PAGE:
You need to leave Afghanistan, but how?
The program adopted by the Socialist Party is very clear: the French soldiers have nothing more to do in Afghanistan. However, France, which supported the intervention that allowed the government to expel the Taliban from Kabul and neutralize Bin Laden, cannot be limited to one-sided withdrawal. The holding of a conference in Paris for all the participants in the Afghan drama, which many would like to put an end to today, would have made it possible to break the deadlock. Such could be the first international initiative of the president from the left forces, if he succeeds in obtaining his election in the 2012 year.
Although it is quite easy to identify the main players (the “democratic camp”, the Taliban and Pakistan), all of them apparently have different goals. President Karzai wants to remain in power, but the existing anti-Taliban coalition seeks to retain the exclusive right to determine the future of the country. The Taliban, united by the concept of the Islamic state and the rejection of any presence of foreign forces, are the main unknowns in the Afghan equation. Pakistan, in turn, is obsessed with only one idea: the defense of borders.
Among the secondary players, unity is also not visible. India fears terrorist attacks by radical Muslim groups and regularly tries to put pressure on Pakistan through Kabul. Iran, a predominantly Shiite state, seeks to achieve recognition and a role consistent with its great past: by intensifying its activities in Iraq and among the Afghan Hazaras (they are also Shiites), he wants to expand his zone of influence. Saudi Arabia, for which the main thing is to control oil, the establishment of the Taliban regime in Kabul would bring a considerable advantage: this would advance the process of Iran’s Sunni entourage with its Wahhabi radicals.
As for the great powers, the United States just wants to put an end to a war that has become too unpopular, too expensive and hopeless. China, on the other hand, is more likely to pursue its own imperial interests: Afghanistan is worried about frankly little, which is not to be said about neighboring Pakistan. Finally, from the point of view of Russia, the Islamic issue is of critical importance, both because of the situation in the Caucasus and in view of the events in the Muslim republics of the CIS.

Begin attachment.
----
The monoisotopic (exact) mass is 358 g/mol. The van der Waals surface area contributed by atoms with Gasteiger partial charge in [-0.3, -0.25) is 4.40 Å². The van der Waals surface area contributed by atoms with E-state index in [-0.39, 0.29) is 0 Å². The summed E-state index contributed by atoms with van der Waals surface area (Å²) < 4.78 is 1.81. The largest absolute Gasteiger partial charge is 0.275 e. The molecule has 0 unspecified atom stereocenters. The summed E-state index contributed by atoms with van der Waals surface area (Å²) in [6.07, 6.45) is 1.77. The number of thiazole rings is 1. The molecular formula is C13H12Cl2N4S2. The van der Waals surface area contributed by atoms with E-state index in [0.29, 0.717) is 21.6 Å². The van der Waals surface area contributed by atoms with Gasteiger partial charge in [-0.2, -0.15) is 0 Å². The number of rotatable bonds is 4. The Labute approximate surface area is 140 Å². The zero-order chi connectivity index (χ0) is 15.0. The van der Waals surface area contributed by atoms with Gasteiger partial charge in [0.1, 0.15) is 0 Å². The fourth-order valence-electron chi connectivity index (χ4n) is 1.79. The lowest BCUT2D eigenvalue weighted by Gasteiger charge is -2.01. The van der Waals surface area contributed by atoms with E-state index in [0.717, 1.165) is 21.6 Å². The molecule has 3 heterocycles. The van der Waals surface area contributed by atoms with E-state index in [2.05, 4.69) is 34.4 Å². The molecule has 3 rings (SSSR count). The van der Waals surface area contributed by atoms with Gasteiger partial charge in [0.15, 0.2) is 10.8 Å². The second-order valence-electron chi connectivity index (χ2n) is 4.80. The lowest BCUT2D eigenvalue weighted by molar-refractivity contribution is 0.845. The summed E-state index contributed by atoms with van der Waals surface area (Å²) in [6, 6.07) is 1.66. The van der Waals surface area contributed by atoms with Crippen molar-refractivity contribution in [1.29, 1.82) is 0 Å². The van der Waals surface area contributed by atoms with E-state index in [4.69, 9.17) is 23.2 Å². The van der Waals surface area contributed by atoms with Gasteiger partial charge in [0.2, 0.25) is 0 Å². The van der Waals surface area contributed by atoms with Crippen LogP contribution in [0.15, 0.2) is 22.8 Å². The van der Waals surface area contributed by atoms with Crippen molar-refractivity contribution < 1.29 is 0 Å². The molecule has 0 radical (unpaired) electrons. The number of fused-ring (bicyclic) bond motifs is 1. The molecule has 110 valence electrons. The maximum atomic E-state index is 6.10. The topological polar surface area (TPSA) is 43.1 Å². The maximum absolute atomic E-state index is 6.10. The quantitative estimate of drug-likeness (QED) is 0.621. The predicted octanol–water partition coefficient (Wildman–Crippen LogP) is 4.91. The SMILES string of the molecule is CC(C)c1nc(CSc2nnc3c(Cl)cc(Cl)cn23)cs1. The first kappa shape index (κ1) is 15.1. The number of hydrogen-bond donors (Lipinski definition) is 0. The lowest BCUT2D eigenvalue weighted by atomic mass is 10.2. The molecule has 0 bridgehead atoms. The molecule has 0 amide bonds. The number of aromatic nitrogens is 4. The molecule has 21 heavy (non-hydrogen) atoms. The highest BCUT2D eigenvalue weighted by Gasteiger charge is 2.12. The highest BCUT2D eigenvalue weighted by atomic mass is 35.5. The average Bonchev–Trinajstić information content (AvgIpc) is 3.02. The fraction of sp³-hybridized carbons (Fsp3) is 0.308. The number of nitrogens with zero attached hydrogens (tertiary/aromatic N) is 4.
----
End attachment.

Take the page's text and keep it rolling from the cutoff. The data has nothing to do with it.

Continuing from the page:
In other words, everyone has their own interests, but this does not mean that we are not able to determine the boundaries of mutual concessions that would give a chance for the success of the conference in Paris. The main thing here is the stabilization of Pakistan, in the absence of a treaty with which any combination in Kabul is doomed to failure. Its pledge is recognition and guarantee of inviolability of borders, participation in the negotiation process of a non-aggression agreement with India, as well as the cessation of all support for the Taliban. With regard to Afghanistan, the key points of the treaty may be as follows: the Taliban’s agreement to comply with the current Constitution of Afghanistan, the administrative decentralization of the country (up to the transition to a federal system) and, of course, universal recognition of the modern borders of the state. In addition, a prerequisite for success will be a long-term presence on its territory of the UN observation forces, on whose shoulders control over compliance with the agreements will fall.
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